If anybody wants to build muscle, go to the gym and hit the weights. But what do you do if you’re going to work out the brain? The Lumosity Learning Tool and app offers one solution by providing a series of brain-training “games” designed with the help of scientific experts as well as game developers. Lumosity’s brain exercises emphasize on improving mental faculties, helping you learn new things, sharpen focus, increase retention, and solve problems faster and efficiently. As with other apps mentioned in the list, the Lumosity mobile app is free to download to a personal device. To make the best out of the app, the user may consider subscribing to Lumosity’s monthly subscription.


Even in the digital world, books are still one of the best ways to learn about almost anything you can think of. There’s just one problem: There are a zillion different books on a zillion different subjects, and some of them are better than others. For instance, which publications should people read if they want to gain skills in graphic design software, like Illustrator®, Adobe Photoshop®, or InDesign®? Here Goodreads comes in the scenario. With above 40 million members, Goodreads is the Facebook of books. The mission is to get the right book in the right hands at the right time, whether it’s fiction, nonfiction, or self-help. No matter what the interests, the free Goodreads app can probably point toward the perfect book to help learn whatever it is you want to learn. Users can read reviews from other readers, and share good reads of their own.


Wish to learn a foreign language? Whether you want to learn French, Spanish, or one of 12 other available words from the whole world, Duolingo’s mobile app is an excellent way to get started. The Duolingo app offers a go-at-your-own-pace system, a user-friendly, that works for beginning and advanced speakers. Using photos and phrases spoken by native speakers, the user will be beefing up language skills faster than the user can say, “Ich bin ein Berliner!”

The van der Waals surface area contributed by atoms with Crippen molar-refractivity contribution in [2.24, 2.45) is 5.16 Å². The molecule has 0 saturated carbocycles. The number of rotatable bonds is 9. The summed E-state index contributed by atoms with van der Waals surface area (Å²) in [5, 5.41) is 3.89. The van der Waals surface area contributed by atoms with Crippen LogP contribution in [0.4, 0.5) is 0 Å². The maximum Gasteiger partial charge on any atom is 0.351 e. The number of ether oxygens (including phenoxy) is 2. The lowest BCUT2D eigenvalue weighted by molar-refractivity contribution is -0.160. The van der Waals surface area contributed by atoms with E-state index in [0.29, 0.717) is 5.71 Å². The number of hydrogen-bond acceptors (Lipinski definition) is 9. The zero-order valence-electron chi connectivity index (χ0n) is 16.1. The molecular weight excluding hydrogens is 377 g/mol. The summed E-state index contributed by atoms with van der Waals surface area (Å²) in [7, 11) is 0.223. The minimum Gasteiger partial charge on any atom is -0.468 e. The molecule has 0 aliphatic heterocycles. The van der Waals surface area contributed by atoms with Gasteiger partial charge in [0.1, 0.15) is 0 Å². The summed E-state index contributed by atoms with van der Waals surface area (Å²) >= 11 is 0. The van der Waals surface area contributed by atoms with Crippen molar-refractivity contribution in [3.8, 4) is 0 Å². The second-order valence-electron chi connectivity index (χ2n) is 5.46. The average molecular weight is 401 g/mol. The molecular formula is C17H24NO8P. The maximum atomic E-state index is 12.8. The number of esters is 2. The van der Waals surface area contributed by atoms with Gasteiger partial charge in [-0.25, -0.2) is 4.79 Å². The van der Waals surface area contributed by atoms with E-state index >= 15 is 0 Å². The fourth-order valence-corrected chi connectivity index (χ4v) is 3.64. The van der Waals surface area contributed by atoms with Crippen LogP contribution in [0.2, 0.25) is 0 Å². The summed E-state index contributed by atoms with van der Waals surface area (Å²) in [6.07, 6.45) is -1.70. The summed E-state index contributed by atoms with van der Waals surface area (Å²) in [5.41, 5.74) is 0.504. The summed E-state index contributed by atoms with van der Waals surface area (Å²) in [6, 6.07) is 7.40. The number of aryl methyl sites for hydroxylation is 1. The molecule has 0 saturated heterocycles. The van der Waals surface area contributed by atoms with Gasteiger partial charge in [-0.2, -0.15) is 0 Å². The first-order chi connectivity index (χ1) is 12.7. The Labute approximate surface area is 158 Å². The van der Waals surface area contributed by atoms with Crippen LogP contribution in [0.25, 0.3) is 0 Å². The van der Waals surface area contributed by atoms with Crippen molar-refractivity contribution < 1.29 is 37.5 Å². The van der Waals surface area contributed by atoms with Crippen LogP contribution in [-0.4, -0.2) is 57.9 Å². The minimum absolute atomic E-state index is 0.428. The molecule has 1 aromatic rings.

Lost in classes? Need extra help cramming for the exam? A tutor can provide some assistance. But, if the user would like to get access to supplementary study materials created by students and teachers in courses similar to users, check out the StudyBlue app. StudyBlue is a learning tool designed to help “conquer your course,” using notes, study guides, flashcards, and more. It has a mobile study buddy who goes with you wherever you go.


Remember a time when people had multiple volumes of the encyclopedia on library bookshelves. Nowadays, we all have Wikipedia. The Wikipedia app is a source of constant knowledge on virtually every subject, from academics to pop culture. Leaving lugging around multiple substantial volumes of the encyclopedia, you can now access millions of articles at your fingertips. Students are warned, however. Because literally, everybody can edit articles in Wikipedia, most teachers do not consider it a reliable source of information for this reason. Instead of using Wikipedia as the source, look up the references listed at the bottom of a specific Wikipedia article and then mention those in the research bibliography.


That’s right; YouTube is not only the place in the world where users can watch a Pop-Tart hybrid soar through space on a rainbow road while singing the most annoying song for 10 hours straight. Type the words “how-to” into the search bar, and the user will find everything from how to get started in a hotel management career to how to use a bow tie. Look for one that has been posted by an expert with real-world experience in the topic user is interested in.